The end came suddenly, without the lengthy buildup of an illness. While my mother was out of town, the old lady died peacefully, napping in the chair in her living room. The housekeeper found her the next day.

There was no way for my mother to make it home in time to see her friend off, so it fell to our family to go in her stead. It was the first funeral we had attended in years, perhaps the first since I’d gained a more mature understanding of death. The waxy figure barely resembled the woman I’d known.

We met—for the first time, at least that I could remember—her son and daughter, and their children. The son is an overweight man with a tussled comb-over who mumbles a few words before taking a seat. The daughter was much more vibrant, dark-haired and slim.

“We’re really sorry our mother couldn’t come,” I said. “They’d been spending a lot of time together.”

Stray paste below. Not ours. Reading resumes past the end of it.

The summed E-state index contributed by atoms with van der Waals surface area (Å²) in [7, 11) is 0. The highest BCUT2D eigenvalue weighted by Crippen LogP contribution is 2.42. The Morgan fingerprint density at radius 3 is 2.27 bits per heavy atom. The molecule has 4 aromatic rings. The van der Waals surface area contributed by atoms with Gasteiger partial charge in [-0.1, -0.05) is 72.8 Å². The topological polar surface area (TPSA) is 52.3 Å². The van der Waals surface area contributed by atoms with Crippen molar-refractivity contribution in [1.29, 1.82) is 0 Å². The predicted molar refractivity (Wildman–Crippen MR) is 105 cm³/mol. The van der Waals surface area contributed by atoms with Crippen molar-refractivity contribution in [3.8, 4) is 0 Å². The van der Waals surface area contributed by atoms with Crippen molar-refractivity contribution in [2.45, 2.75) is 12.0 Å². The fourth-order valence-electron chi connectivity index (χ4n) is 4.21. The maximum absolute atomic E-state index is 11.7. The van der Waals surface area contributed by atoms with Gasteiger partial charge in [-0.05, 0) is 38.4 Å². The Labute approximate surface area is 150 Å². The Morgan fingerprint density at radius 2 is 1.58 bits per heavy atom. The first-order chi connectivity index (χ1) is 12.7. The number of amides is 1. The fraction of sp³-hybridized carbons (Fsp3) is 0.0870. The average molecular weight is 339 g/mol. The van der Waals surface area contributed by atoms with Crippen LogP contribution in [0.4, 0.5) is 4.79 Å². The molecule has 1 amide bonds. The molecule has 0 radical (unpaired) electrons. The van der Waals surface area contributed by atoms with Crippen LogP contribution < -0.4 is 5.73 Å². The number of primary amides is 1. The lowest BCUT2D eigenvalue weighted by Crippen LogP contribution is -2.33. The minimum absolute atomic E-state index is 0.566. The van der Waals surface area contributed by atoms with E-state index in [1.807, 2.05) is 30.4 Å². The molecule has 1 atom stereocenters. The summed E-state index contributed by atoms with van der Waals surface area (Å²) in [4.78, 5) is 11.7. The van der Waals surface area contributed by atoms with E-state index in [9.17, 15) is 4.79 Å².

“Oh really?” the daughter said. “What did they do?”

“Just talked, mostly,” I said. “They visited a lot, sometimes did a little cooking together. I think she saw your mother as sort a maternal figure.” I see that as the greatest compliment someone can give; surrogate or not, those relationships are worth a lot.

It makes the daughter uncomfortable. “No, I just think they were friends. Very good friends,” she said, shortly before excusing herself. It’s clear she was uncomfortable with the idea of her mother seeing anyone but her as a daughter figure.

Maybe it was telling that the first time they’d visited in years was to attend the funeral.

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